91. The Illustrated Man, by Ray Bradbury YES

92. Sunshine, by Robin McKinley NO

93. A Fire Upon The Deep, by Vernor Vinge YES

94. The Caves Of Steel, by Isaac Asimov YES

95. The Mars Trilogy, by Kim Stanley Robinson Read first book, abandoned Blue Mars 75 pages in.

96. Lucifer's Hammer, by Larry Niven & Jerry Pournelle YES

97. Doomsday Book, by Connie Willis NO

98. Perdido Street Station, by China Mieville NO

99. The Xanth Series, by Piers Anthony YES

100. The Space Trilogy, by C.S. Lewis NO

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#FridayFlash: God's Holy Fire

God's Holy Fire

by Tony Noland

The truth is, my church was having trouble paying the oil bill. That's what started the whole thing. I was already tithing, so it was pretty hard for me to come up with a way to give any more money than I already was. Besides, I didn't make very much as a new hire in the engineering department over at RayTech. If I'd been an engineer, I'd have made more, but as a shop technician in a non-union firm, I wasn't pulling down that much.

Anyway, God calls on you to give abundantly of your treasure, time and talent. The tithe took care of "treasure". As for "time", I was already on the property committee, the worship and music committee and the cemetery management committee. Plus, I taught Sunday school, took meals to the shut-ins once a month, and drove the truck for our Habitat for Humanity team. But what about "talents"?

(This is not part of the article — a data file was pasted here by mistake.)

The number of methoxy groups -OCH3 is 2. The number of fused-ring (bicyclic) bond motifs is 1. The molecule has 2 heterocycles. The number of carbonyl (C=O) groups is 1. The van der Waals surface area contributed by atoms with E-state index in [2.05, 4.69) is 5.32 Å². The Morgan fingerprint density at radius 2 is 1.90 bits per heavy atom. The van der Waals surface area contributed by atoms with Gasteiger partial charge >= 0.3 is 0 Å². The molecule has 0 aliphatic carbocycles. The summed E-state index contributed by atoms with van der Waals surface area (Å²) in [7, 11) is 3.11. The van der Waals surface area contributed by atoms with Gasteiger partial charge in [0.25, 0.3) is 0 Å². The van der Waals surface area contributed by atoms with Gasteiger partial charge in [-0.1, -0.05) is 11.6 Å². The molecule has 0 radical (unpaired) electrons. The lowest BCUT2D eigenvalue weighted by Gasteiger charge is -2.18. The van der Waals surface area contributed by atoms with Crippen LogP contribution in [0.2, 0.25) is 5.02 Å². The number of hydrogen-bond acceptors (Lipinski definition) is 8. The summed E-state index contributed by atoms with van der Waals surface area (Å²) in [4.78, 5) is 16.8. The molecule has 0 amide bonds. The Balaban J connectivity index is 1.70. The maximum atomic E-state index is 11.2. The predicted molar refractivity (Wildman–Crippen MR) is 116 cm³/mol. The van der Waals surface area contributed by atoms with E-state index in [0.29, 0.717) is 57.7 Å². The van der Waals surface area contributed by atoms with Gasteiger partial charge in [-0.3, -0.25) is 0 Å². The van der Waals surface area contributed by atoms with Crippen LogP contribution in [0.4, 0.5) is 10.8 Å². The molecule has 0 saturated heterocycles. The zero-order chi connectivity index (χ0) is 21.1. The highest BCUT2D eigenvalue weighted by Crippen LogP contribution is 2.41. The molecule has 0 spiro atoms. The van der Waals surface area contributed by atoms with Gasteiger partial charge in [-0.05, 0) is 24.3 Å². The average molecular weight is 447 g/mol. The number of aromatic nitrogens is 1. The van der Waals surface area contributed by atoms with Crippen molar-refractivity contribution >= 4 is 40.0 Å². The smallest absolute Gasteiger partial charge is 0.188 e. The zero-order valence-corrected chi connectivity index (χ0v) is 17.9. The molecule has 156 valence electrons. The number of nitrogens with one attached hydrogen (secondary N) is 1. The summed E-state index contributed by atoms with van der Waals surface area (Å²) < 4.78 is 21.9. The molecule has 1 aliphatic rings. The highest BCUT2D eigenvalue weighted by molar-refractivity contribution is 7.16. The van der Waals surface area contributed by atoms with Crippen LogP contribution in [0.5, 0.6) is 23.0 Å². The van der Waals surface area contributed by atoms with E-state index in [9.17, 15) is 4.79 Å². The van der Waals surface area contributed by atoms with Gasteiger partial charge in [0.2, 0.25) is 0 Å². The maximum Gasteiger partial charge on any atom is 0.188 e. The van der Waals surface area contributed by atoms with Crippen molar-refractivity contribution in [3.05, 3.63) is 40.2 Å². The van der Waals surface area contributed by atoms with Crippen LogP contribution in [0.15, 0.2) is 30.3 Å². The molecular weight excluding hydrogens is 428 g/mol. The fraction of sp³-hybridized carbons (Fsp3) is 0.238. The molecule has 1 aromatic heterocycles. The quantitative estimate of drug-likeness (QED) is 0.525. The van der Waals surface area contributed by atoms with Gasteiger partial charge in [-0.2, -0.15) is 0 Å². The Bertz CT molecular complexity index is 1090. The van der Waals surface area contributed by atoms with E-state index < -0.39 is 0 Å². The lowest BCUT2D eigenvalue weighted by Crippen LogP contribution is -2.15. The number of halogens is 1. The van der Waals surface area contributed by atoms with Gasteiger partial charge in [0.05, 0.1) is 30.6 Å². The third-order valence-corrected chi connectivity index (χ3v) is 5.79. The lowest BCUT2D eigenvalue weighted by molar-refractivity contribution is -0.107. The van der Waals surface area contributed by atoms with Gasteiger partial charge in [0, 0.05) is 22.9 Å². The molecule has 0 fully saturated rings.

I had to pray about that for a long time. To be honest, it didn't take much talent to serve on the committees; a willingness to listen to people and to think things through was enough. An open heart and a bit of patience was all that was needed for the other things. For months, I thought and prayed about what talents I might have that God could use, and how best to offer them to His service.

It was when the boiler cracked a seal that I saw what God had been leading me to. That old thing was a relic of the 1950s: cast iron walls as thick as your wrist, built at a time when oil was cheap. Good stewardship over the years had helped it to last, but in its sixty-third year of heating the church, from sanctuary and narthex all the way up to the classrooms and new office suite added in 1982, it finally started to go. It began to burn a lot more oil, and put out only as much heat as a kerosene stove. This was during a time when attendance was low and the church accounts were running dry, too.

No, it wasn't clear to me at the time that it was the light of God shining on me when Pastor asked me if I could do something about it, get it back up to speed. I don't feel bad about not recognizing it right away. After all, the disciples on the road walked with Jesus for a full day before they knew who they were walking with. Pastor asked me because he knew I was handy. I said I'd try, and went down to look on the old girl.